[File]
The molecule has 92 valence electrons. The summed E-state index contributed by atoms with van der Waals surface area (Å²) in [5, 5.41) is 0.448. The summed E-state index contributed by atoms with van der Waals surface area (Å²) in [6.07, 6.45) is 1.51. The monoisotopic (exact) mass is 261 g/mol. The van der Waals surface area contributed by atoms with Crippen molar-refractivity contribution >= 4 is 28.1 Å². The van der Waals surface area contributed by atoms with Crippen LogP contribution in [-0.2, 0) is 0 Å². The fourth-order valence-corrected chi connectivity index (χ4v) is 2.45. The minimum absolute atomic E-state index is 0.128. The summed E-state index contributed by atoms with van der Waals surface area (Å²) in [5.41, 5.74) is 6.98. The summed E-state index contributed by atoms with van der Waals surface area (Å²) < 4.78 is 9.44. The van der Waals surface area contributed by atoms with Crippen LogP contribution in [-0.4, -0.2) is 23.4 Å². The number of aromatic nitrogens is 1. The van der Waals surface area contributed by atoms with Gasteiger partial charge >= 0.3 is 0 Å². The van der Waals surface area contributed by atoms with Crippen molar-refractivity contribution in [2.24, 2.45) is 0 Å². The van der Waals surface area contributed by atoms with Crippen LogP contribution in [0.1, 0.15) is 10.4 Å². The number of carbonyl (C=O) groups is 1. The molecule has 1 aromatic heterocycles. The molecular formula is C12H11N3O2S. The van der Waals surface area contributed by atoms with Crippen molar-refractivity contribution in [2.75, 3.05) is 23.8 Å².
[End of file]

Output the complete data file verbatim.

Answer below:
The molecule has 92 valence electrons. The summed E-state index contributed by atoms with van der Waals surface area (Å²) in [5, 5.41) is 0.448. The summed E-state index contributed by atoms with van der Waals surface area (Å²) in [6.07, 6.45) is 1.51. The monoisotopic (exact) mass is 261 g/mol. The van der Waals surface area contributed by atoms with Crippen molar-refractivity contribution >= 4 is 28.1 Å². The van der Waals surface area contributed by atoms with Crippen LogP contribution in [-0.2, 0) is 0 Å². The fourth-order valence-corrected chi connectivity index (χ4v) is 2.45. The minimum absolute atomic E-state index is 0.128. The summed E-state index contributed by atoms with van der Waals surface area (Å²) in [5.41, 5.74) is 6.98. The summed E-state index contributed by atoms with van der Waals surface area (Å²) < 4.78 is 9.44. The van der Waals surface area contributed by atoms with Crippen LogP contribution in [-0.4, -0.2) is 23.4 Å². The number of aromatic nitrogens is 1. The van der Waals surface area contributed by atoms with Gasteiger partial charge >= 0.3 is 0 Å². The van der Waals surface area contributed by atoms with Crippen molar-refractivity contribution in [2.24, 2.45) is 0 Å². The van der Waals surface area contributed by atoms with Crippen LogP contribution in [0.1, 0.15) is 10.4 Å². The number of carbonyl (C=O) groups is 1. The molecule has 1 aromatic heterocycles. The molecular formula is C12H11N3O2S. The van der Waals surface area contributed by atoms with Crippen molar-refractivity contribution in [2.75, 3.05) is 23.8 Å².